Compared to the more casual winter parkas on the list, there are some shortcomings with the Andessa. First, the cut is shorter and offers less coverage than a model like Arc’teryx's own Patera above, which also happens to be significantly cheaper at $649. Second, the Andessa is fairly burly and has a fortress-like feel, which is great for those who run cold but can be overkill for moderate winter conditions (we have had a tendency to overheat while skiing hard). That said, we love the versatility of the Andessa, and its two-for-one nature makes the cost easier to swallow (it's worth noting that Arc'teryx also offers the Andessa Shell for $600). For more of our recommendations for both lift-served and backcountry skiing, check out our article on the best women's ski jackets.
See the Arc'teryx Andessa Jacket
Center back length: 34 in.
What we like: A great value and clean overall design.
What we don’t: Not as warm or soft as a down jacket.
Winter jackets are an expensive bunch, but budget-oriented brand Columbia offers some intriguing alternatives that save you a good deal of cash. Our favorite is the Heavenly Long Hooded Jacket, which checks many of the boxes we look for in a cold-weather piece while coming in at a very reasonable $160 price point. For warmth, you get a healthy amount of Columbia's in-house polyester fill (although a fill weight isn't provided), along with a shiny Omni-Heat reflective lining, water-resistant shell, comfortable hood, and surprisingly good fit and design for the price. Despite the name, the Heavenly certainly isn’t as pillowy soft as down, but it’s a good-looking jacket and one heckuva value.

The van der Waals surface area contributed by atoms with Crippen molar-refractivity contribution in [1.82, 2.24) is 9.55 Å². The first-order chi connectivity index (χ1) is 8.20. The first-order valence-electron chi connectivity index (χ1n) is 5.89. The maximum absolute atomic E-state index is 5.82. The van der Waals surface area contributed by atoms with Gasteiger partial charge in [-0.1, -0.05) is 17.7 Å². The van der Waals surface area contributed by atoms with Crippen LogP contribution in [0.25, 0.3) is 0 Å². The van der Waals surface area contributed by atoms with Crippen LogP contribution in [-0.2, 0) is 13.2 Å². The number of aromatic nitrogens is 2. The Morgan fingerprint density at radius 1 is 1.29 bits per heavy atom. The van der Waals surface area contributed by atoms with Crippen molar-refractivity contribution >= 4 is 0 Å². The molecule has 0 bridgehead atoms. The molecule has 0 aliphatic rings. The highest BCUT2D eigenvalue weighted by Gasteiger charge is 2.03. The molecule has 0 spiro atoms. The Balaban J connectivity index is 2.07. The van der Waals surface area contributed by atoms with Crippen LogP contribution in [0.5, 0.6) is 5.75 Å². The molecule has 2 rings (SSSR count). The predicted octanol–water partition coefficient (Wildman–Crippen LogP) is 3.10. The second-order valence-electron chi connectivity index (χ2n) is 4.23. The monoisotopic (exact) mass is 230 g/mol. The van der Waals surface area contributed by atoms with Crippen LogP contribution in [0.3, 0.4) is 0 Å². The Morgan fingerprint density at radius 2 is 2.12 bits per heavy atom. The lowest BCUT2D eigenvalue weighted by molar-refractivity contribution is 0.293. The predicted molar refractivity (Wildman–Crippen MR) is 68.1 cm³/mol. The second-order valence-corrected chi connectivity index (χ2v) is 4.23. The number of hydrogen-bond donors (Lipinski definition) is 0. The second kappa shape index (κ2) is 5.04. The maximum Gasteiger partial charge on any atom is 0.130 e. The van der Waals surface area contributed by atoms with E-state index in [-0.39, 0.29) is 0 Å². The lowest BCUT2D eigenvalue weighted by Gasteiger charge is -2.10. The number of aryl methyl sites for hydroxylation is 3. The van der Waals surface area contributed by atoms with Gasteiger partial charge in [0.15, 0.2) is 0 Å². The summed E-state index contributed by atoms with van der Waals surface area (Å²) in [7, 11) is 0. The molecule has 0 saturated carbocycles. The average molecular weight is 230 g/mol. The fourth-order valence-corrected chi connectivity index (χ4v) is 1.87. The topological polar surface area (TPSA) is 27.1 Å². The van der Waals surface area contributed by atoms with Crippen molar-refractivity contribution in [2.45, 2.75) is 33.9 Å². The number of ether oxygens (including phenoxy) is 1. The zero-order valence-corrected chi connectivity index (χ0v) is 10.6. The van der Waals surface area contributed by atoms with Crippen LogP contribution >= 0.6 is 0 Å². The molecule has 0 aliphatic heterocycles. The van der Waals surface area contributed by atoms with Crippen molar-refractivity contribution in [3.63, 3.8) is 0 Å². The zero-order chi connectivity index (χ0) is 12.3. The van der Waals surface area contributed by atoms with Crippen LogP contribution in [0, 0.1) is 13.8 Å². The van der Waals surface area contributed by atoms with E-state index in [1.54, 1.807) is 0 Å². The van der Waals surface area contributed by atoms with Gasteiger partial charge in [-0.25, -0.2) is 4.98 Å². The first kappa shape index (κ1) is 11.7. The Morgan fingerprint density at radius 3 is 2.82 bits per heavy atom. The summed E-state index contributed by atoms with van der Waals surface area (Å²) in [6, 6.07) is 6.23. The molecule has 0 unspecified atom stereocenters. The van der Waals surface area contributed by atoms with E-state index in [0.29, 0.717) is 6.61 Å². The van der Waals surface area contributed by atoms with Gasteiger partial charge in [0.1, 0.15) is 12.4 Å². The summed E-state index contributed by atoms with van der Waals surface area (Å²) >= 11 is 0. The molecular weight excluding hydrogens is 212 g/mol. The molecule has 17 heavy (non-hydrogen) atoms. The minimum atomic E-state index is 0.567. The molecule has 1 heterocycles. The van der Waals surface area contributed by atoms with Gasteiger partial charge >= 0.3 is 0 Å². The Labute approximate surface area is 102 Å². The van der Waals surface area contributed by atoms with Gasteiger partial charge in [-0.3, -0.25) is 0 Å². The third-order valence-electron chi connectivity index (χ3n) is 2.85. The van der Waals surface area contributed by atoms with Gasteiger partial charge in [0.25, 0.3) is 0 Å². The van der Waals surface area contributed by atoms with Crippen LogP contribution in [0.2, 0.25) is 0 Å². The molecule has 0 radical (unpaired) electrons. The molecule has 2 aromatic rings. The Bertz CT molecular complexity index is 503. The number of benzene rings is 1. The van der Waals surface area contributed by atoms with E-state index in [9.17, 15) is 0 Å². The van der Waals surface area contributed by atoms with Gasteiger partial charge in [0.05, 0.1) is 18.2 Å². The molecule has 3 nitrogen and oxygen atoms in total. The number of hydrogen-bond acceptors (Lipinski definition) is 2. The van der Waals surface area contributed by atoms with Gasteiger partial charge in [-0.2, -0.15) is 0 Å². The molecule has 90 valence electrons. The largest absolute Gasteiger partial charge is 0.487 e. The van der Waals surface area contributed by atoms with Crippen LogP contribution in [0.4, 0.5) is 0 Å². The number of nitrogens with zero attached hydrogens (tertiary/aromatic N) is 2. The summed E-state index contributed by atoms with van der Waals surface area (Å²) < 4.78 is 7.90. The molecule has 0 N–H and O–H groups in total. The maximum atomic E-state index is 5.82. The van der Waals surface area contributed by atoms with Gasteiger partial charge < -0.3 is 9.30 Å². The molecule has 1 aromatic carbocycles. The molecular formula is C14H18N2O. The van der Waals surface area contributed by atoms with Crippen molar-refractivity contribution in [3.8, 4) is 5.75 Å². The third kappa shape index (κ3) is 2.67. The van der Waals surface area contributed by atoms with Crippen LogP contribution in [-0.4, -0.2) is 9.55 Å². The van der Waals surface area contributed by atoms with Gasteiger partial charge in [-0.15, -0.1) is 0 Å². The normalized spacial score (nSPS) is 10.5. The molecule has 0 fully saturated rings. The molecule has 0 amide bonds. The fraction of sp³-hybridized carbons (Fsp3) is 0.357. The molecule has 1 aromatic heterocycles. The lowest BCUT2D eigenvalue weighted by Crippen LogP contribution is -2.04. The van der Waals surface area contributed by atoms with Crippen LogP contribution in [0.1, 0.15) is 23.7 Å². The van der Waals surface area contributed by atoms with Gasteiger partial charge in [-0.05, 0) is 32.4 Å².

What are the downsides of a jacket like the Columbia Heavenly? It won’t pack away into a suitcase nearly as small as a comparable down jacket (synthetic insulation is much less compressible), and you don’t get the same warmth for the weight either. The jacket does get reasonably high marks for being cozy in cold conditions, but you likely will want to layer up when the temperatures get truly frigid. These issues aside, the jacket looks the part for both outdoor and urban use, comes in a variety of nice colorways—and given the price—remains popular year after year.
See the Columbia Heavenly Long Hooded Jacket
|Patagonia Down With It Parka||$329||8.3 oz. of 600-fill||40 in.||2 lbs. 5.8 oz.||No|
|REI Co-op Norseland Parka||$199||650-fill down||36.5 in.||Unavailable||No|
|Patagonia Tres 3-in-1 Parka||$649||5.3 oz. of 700-fill||35.5 in.||3 lbs. 3 oz.||Yes|
|Rab Neutrino Pro||$385||7.5 oz. of 800-fill||28.3 in.||1 lb. 1.7 oz.||No|
|Canada Goose Expedition Parka||$1,695||625-fill down||32 in.||4 lbs. 3 oz.||No|
|The North Face Arctic Parka||$350||550-fill & synthetic||35.75 in.||2 lbs. 13.5 oz.||Yes|
|Rab Deep Cover Parka||$300||12 oz. of 700-fill||35.4 in.||1 lb. 13.1 oz.||No|
|Outdoor Research Coldfront||$229||6.3 oz. of 700-fill & synthetic||29.5 in.||1 lb. 5.2 oz.||No|
|Fjallraven Nuuk Parka||$500||Synthetic (8.8 oz.)||33.9 in.||3 lbs. 4.2 oz.||Yes|
|MH Stretchdown Parka||$340||700-fill down||33 in.||1 lb. 6 oz.||No|
|Arc’teryx Thorium Hoody||$450||5.0 oz. of 750-fill & synthetic||26.8 in.||1 lb.||No|
|Outdoor Research Coze Parka||$379||8.3 oz. of 700-fill||43 in.||2 lbs. 3.5 oz.||No|
|Arc’teryx Patera Parka||$700||2.2 oz. of 750-fill & synthetic||39.3 in.||1 lb. 14.6 oz.||Yes|
|Patagonia DAS Parka||$449||Synthetic (133g/40g)||30 in.||1 lb. 2.4 oz.||No|
|Marmot Montreal Coat||$300||7.1 oz. of 700-fill||33 in.||2 lbs. 2.2 oz.||No|
|REI Co-op Stormhenge Down||$259||850-fill & synthetic||28.25 in.||1 lb. 10 oz.||Yes|
|Patagonia Jackson Glacier Parka||$429||6 oz. of 700-fill||38 in.||2 lbs. 1.2 oz.||No|